The British upper crust Mitford family raised six girls and one boy. The sisters got the short end of their parents’ attention while they pinned their hopes on their son, so the girls formed their own little secret society with its own language. And the six Mitford sisters each became famous -or infamous- in a different way, in addition being part of an extremely eccentric family.
The Mitford sisters were like a train wreck wrapped in a tornado wrapped in a circus fire – you could’t avert your eyes from their lives. The Times’ Ben Macintyre famously caricaturised the women with impressive pithy: “Diana the Fascist, Jessica the Communist, Unity the Hitler-lover; Nancy the Novelist; Deborah the Duchess and Pamela the unobtrusive poultry connoisseur”. They were young, beautiful, and sharp as a whip (but often, to their detriment). They were some of the 20th century’s first celebutantes – as in, people who are famous for being famous à la Kim Kardashian – at a turning point in history: the rise of fascism and communism. As “It Girls”, the media picked them apart for the emerging loyalties to both ends of the political spectrum. Nancy became the Socialist muse of David Bowie, Unity the flirty fan girl in Adolf Hitler’s inner circle, and so on. Individually, they were fascinating. As a whole, they were utterly, horribly unforgettable…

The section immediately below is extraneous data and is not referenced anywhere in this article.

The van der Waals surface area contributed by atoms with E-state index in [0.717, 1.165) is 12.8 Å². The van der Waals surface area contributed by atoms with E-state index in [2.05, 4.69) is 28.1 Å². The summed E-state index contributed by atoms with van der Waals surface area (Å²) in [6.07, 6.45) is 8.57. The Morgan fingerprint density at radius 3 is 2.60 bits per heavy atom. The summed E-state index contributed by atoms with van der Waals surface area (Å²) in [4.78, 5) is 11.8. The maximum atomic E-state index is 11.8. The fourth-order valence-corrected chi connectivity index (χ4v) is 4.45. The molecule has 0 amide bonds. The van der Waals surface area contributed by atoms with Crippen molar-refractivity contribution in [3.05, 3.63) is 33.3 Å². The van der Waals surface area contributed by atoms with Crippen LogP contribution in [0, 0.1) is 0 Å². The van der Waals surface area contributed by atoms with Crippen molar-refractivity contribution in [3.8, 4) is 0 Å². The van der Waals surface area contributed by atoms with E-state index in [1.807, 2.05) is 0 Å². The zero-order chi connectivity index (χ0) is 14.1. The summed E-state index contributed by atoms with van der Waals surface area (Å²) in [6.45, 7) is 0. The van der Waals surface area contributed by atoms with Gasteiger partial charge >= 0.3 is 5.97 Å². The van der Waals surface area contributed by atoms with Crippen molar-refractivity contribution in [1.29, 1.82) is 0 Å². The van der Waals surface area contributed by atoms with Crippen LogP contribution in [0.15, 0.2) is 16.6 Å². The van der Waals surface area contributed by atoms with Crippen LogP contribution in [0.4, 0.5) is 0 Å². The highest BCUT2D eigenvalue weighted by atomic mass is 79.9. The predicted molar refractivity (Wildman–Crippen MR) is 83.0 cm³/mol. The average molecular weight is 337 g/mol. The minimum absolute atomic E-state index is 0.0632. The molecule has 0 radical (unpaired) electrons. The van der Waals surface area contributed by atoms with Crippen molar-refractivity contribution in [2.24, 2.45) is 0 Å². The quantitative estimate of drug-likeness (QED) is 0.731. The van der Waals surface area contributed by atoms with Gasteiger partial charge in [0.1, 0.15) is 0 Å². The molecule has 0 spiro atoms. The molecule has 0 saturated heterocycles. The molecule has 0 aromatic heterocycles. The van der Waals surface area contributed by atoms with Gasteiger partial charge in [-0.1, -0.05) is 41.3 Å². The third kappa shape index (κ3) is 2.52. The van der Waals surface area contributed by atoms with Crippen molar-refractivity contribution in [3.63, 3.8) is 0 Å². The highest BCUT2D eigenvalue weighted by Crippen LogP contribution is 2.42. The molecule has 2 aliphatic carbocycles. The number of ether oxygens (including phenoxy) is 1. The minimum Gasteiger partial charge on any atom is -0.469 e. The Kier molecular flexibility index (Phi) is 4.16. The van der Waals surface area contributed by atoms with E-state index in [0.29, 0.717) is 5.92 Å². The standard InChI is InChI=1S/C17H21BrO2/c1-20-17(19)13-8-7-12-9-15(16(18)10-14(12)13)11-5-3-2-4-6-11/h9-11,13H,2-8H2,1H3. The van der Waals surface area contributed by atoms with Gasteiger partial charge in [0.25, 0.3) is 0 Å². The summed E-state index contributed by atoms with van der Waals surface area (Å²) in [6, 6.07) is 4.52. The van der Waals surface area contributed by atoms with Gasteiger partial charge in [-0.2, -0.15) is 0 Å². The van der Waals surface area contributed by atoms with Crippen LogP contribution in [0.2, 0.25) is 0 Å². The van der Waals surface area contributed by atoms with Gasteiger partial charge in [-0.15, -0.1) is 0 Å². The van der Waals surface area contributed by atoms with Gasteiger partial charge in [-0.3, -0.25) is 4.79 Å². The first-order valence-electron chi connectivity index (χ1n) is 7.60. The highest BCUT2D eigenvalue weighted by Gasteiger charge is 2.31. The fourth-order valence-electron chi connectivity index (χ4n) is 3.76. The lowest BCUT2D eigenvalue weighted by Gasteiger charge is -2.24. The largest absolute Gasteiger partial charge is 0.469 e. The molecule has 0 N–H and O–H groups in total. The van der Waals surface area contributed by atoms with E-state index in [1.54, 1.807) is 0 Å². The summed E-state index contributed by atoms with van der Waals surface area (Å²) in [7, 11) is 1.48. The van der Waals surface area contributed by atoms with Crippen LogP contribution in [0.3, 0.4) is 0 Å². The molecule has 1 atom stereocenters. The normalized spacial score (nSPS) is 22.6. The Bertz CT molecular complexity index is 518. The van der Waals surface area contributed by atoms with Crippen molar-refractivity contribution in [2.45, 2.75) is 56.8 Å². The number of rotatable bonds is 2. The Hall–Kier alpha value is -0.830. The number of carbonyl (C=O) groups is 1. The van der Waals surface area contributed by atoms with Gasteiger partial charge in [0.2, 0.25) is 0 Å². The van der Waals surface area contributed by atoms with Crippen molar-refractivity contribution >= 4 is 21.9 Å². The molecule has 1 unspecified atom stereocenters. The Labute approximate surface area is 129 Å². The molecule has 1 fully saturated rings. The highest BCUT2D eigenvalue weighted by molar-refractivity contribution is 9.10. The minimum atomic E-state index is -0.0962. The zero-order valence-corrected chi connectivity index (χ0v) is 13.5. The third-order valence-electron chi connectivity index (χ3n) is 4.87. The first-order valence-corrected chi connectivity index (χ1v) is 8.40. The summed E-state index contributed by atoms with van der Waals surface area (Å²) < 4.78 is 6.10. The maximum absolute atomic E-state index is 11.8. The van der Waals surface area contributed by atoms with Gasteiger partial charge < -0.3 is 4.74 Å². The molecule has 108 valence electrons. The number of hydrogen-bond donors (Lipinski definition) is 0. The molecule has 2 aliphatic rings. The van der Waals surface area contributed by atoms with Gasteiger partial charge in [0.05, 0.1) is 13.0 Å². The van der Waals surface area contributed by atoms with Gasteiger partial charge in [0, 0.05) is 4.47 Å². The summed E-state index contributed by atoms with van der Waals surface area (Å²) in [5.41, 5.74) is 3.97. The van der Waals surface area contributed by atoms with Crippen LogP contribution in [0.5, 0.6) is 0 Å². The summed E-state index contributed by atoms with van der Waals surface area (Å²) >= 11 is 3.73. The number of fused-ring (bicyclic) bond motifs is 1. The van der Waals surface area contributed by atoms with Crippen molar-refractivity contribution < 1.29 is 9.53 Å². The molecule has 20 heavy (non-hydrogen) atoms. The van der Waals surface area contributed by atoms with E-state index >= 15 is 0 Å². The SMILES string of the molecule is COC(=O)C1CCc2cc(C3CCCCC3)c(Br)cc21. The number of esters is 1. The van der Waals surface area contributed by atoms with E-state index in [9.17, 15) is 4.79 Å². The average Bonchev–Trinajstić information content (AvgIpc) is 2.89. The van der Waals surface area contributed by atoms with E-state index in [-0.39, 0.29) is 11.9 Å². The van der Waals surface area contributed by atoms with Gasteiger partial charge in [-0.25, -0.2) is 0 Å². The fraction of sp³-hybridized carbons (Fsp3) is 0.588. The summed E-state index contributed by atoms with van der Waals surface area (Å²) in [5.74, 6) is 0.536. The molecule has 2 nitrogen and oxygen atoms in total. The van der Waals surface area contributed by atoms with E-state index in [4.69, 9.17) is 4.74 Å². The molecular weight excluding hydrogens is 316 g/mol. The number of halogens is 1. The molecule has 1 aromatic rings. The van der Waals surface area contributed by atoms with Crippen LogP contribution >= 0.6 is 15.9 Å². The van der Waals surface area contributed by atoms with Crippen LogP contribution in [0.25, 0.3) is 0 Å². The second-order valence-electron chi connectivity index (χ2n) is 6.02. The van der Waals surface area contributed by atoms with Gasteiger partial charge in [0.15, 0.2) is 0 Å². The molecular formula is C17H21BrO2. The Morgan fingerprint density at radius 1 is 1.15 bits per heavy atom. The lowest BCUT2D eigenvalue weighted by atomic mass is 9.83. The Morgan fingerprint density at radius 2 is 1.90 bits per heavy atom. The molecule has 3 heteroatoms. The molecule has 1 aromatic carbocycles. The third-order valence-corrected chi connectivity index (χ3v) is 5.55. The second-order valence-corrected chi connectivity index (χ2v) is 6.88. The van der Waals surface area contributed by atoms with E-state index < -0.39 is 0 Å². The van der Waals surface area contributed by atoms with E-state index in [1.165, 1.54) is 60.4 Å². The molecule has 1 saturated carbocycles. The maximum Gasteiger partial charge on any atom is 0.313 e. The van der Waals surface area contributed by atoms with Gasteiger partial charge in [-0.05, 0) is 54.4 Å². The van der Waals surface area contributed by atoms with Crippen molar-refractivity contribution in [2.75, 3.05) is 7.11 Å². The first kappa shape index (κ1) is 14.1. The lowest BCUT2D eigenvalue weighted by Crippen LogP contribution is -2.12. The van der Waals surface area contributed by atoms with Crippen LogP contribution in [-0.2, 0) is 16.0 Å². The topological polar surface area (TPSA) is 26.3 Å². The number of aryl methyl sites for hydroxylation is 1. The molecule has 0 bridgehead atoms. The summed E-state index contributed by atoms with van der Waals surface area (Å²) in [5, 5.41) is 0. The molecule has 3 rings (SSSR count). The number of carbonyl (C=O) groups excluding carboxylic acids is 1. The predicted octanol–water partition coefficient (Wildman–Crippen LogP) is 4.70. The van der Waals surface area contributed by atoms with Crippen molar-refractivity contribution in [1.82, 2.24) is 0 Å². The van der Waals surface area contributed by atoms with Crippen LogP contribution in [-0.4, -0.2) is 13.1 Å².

Unity went to Munich and competed with Eva Braun for Hitler’s attentions. Diana was imprisoned as a threat to the British government. Nancy was behind that. Each sister has a unique story that you can read at Messy Nessy Chic.